Terrence Malick's Latest Is 'A Hidden Life' Of World War II Resistance Director Terrence Malick is known for dream-like movies. His latest tells a more direct story: one of a family, and how it is affected by the father's decision not to swear allegiance to Hitler.
NPR logo

In Austria's Alps, 'A Hidden Life' Of World War II Resistance

  • Download
  • <iframe src="https://www.npr.org/player/embed/790906638/790929850" width="100%" height="290" frameborder="0" scrolling="no" title="NPR embedded audio player">
  • Transcript
In Austria's Alps, 'A Hidden Life' Of World War II Resistance

In Austria's Alps, 'A Hidden Life' Of World War II Resistance

  • Download
  • <iframe src="https://www.npr.org/player/embed/790906638/790929850" width="100%" height="290" frameborder="0" scrolling="no" title="NPR embedded audio player">
  • Transcript

AILSA CHANG, HOST:

Franz Jagerstatter is probably not a name you know, thus the title of a new film about him, "A Hidden Life." The movie tells the story of the Austrian farmer who refused to fight for the Nazis and was executed for his resistance. It's the latest from director Terrence Malick, who's known for epic movies like "The Thin Red Line" and "Tree Of Life." NPR's Bilal Qureshi reports that, like those films, Malick's latest is about grand themes like love, faith and war.

BILAL QURESHI, BYLINE: Three years ago, a small film crew drove into the Alps. They needed to find a remote valley to serve as the setting for Terrence Malick's vision of paradise.

GRANT HILL: People got in their trucks, their bikes, their cars and drove into Austria.

QURESHI: The film's producer, Grant Hill, explains.

HILL: This combination of the mountain background, the faces on the people, the weather - I mean, it was otherworldly.

(SOUNDBITE OF FILM, "A HIDDEN LIFE")

QURESHI: "A Hidden Life" opens in the dark with the sound of nature. The screen then comes to life with images of mountain valleys, waterfalls, rivers flowing and clouds rolling.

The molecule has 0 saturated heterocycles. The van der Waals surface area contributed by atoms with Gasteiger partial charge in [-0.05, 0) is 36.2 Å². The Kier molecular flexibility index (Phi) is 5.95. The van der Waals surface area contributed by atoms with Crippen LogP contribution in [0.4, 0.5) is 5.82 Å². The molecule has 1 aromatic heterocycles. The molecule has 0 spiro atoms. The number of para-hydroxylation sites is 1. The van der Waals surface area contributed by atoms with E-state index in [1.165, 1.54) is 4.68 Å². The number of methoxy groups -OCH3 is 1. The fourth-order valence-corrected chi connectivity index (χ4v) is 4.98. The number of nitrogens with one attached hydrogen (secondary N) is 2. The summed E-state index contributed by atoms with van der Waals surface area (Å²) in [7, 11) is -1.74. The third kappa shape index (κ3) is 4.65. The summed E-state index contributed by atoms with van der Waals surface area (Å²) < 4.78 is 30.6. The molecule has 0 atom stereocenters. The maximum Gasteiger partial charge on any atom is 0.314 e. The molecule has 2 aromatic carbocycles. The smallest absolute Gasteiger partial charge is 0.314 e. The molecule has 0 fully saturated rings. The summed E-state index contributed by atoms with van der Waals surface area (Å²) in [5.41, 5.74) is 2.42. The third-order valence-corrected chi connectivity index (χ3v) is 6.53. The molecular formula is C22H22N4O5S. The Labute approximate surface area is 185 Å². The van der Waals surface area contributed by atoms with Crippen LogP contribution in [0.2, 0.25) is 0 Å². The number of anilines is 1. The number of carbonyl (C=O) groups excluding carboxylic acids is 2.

(SOUNDBITE OF FILM, "A HIDDEN LIFE")

QURESHI: Actor Valerie Pachner is one of the stars of the film.

VALERIE PACHNER: I come from Austria, and there is this incredibly beautiful landscape. But on the other hand, there's also a certain darkness to it. And I always feel like, you know, there's, like, these beautiful mountains, but then you have, like, those very dark forests. And then when you think about the Second World War, I feel like there's always sort of both in nature. And that's what I feel that Terry really captured so well.

QURESHI: Terrence Malick made the film with his cinematographer, Jorg Widmer.

JORG WIDMER: Nature, you have to capture when it happens, so you can't design it. It's just - when it's dusk, you have to be there and capture the dusk. If you have heavy weather coming up, then you should be at the right place just to capture the wind, to just capture the beauty of the clouds.

QURESHI: But the year is 1939, and that beauty is interrupted by the arrival of warplanes. "A Hidden Life" is based on the real life story of a farmer played by German actor August Diehl.

AUGUST DIEHL: His name is Franz Jagerstatter. And when the war broke out, he decided not to fight and to not swear an oath to Hitler and to not be part of the whole machinery of war. Then he sticks to this, and he sacrifices his whole family for this until the very end.

QURESHI: Franz Jagerstatter expressed his doubts in letters to his wife.

(SOUNDBITE OF FILM, "A HIDDEN LIFE")

DIEHL: (As Franz Jagerstatter) Oh, my wife, what's happened to our country, to the land we love?